Recently I took part in a financial seminar. The presenter asked the 25 people the room a simple question: how many of us could afford to retire right now and live off their passive income.
Only three people put up their hands.
I was one of them and I know for a fact that I had one of the lowest incomes in the group. Many attendees earned very good salaries or owned successful businesses, but were unable to get off the financial treadmill. Why should this be?
If you’ve ever played Robert Kiyosaki’s Cashflow Game you will have an inkling. I call it ‘Monopoly on Steroids’ because it teaches many lessons about wealth. After playing the game many times I was able to predict that the person on the lowest income would invariably get out of the rat race first and win the game.
This is because low earners are forced to live within their means. They don’t develop a ‘spending lifestyle’. They minimise unnecessary expenses which is the first step to success.
The second step is to find investments that deliver income and then maximise the revenue you earn from them. Low earners who follow this path will end up retiring with more income than those who have enjoyed a lavish salary.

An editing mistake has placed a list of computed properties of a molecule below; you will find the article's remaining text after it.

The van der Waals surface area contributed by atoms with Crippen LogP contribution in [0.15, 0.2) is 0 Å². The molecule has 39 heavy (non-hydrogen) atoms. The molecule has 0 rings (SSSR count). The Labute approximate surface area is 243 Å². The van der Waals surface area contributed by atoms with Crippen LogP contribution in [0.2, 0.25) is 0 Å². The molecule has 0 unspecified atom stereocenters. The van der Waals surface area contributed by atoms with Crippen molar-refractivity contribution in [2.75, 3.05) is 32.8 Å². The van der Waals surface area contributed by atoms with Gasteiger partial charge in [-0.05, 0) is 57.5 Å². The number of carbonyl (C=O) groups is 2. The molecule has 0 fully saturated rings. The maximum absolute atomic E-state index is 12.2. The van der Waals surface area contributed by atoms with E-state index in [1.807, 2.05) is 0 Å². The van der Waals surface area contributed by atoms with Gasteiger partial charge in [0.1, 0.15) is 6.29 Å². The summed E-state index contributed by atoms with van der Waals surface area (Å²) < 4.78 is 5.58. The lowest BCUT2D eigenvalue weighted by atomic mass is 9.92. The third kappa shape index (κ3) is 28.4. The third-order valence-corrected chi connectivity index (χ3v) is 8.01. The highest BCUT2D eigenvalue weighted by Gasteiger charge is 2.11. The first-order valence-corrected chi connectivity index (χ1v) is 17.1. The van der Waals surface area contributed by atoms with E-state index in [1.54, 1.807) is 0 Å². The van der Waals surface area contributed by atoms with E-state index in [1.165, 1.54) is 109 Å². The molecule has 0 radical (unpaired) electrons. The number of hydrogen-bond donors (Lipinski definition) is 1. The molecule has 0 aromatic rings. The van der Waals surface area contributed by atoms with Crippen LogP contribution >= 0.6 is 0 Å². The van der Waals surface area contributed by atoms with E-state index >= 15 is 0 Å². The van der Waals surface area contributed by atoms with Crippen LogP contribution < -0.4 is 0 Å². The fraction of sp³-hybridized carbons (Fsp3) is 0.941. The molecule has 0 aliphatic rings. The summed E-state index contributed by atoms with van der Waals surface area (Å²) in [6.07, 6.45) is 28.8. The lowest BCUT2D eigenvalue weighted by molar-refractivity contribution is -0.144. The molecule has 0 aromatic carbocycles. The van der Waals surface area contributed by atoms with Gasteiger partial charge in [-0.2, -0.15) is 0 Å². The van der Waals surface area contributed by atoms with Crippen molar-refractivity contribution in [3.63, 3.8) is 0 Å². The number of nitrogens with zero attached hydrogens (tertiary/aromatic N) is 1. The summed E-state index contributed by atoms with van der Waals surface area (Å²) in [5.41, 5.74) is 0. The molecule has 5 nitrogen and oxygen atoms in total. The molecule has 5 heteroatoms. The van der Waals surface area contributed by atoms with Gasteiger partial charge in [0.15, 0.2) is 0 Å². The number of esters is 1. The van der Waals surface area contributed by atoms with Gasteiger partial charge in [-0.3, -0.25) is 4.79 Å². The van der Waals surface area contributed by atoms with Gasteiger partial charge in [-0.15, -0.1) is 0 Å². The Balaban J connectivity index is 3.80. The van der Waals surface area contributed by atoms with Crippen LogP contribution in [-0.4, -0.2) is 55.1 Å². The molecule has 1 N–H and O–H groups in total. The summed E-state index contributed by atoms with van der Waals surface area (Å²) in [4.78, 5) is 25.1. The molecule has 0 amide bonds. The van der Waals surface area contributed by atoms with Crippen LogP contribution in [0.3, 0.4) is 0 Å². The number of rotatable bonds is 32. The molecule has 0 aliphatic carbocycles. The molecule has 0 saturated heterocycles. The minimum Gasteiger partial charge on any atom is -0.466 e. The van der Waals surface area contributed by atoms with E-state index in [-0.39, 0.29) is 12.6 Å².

I can confirm this from my own experience. Newly divorced in my early 30s, I was left with just a block of downmarket flats in Christchurch with the minimum equity required to keep them. I was still an employee at the time, and to save costs I was flatting with a guy who has become a lifelong friend. By buying income producing assets I was able to start laying the foundations for financial independence.
Next I sat down and asked: what’s my financial goal? I decided on a dollar amount of annual income I wanted in retirement and calculated the number of rental properties I would need to generate that.
From then on my property purchases were based on the numbers. I looked at rental yield and the value I could add and worked out how much I would offer. Sentiment played no part.
This is a strategy you can follow for any income producing asset, be it residential property, commercial property, shares or a business. First put a dollar figure on the outcome you desire 10, 20 or 30 years from now. Then look for assets that can help you achieve your goal and only buy them if the numbers work.
The idea is to be in the happy position of raising your hand if anyone asks whether you have enough passive income to retire with the lifestyle you want.
Would you like to work with Sue on defining and achieving your wealth goals? . Get in touch.